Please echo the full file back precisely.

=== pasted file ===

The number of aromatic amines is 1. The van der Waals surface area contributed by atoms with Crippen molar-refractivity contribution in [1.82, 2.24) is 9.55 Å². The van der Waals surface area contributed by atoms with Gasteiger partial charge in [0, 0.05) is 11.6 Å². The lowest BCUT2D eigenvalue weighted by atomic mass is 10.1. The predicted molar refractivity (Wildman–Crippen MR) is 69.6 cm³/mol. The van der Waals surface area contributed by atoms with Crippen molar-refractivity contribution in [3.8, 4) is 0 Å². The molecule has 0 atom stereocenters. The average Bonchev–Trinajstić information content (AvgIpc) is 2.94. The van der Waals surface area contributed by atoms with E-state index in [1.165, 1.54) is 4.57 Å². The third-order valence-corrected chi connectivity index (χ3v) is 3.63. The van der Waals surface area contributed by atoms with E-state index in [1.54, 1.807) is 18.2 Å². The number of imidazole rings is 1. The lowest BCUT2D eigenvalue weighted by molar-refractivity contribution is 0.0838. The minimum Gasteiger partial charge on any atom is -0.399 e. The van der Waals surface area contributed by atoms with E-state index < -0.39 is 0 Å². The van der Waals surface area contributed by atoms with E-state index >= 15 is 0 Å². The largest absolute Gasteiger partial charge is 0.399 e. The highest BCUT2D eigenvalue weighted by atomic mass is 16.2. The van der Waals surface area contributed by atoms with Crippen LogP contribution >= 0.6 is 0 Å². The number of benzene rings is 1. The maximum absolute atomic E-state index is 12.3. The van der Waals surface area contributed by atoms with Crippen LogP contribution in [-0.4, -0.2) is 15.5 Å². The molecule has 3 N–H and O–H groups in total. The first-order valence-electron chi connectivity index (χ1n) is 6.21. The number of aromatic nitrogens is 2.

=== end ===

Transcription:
The number of aromatic amines is 1. The van der Waals surface area contributed by atoms with Crippen molar-refractivity contribution in [1.82, 2.24) is 9.55 Å². The van der Waals surface area contributed by atoms with Gasteiger partial charge in [0, 0.05) is 11.6 Å². The lowest BCUT2D eigenvalue weighted by atomic mass is 10.1. The predicted molar refractivity (Wildman–Crippen MR) is 69.6 cm³/mol. The van der Waals surface area contributed by atoms with Crippen molar-refractivity contribution in [3.8, 4) is 0 Å². The molecule has 0 atom stereocenters. The average Bonchev–Trinajstić information content (AvgIpc) is 2.94. The van der Waals surface area contributed by atoms with E-state index in [1.165, 1.54) is 4.57 Å². The third-order valence-corrected chi connectivity index (χ3v) is 3.63. The van der Waals surface area contributed by atoms with E-state index in [1.54, 1.807) is 18.2 Å². The number of imidazole rings is 1. The lowest BCUT2D eigenvalue weighted by molar-refractivity contribution is 0.0838. The minimum Gasteiger partial charge on any atom is -0.399 e. The van der Waals surface area contributed by atoms with E-state index < -0.39 is 0 Å². The van der Waals surface area contributed by atoms with E-state index >= 15 is 0 Å². The largest absolute Gasteiger partial charge is 0.399 e. The highest BCUT2D eigenvalue weighted by atomic mass is 16.2. The van der Waals surface area contributed by atoms with Crippen LogP contribution >= 0.6 is 0 Å². The number of benzene rings is 1. The maximum absolute atomic E-state index is 12.3. The van der Waals surface area contributed by atoms with Crippen LogP contribution in [-0.4, -0.2) is 15.5 Å². The molecule has 3 N–H and O–H groups in total. The first-order valence-electron chi connectivity index (χ1n) is 6.21. The number of aromatic nitrogens is 2.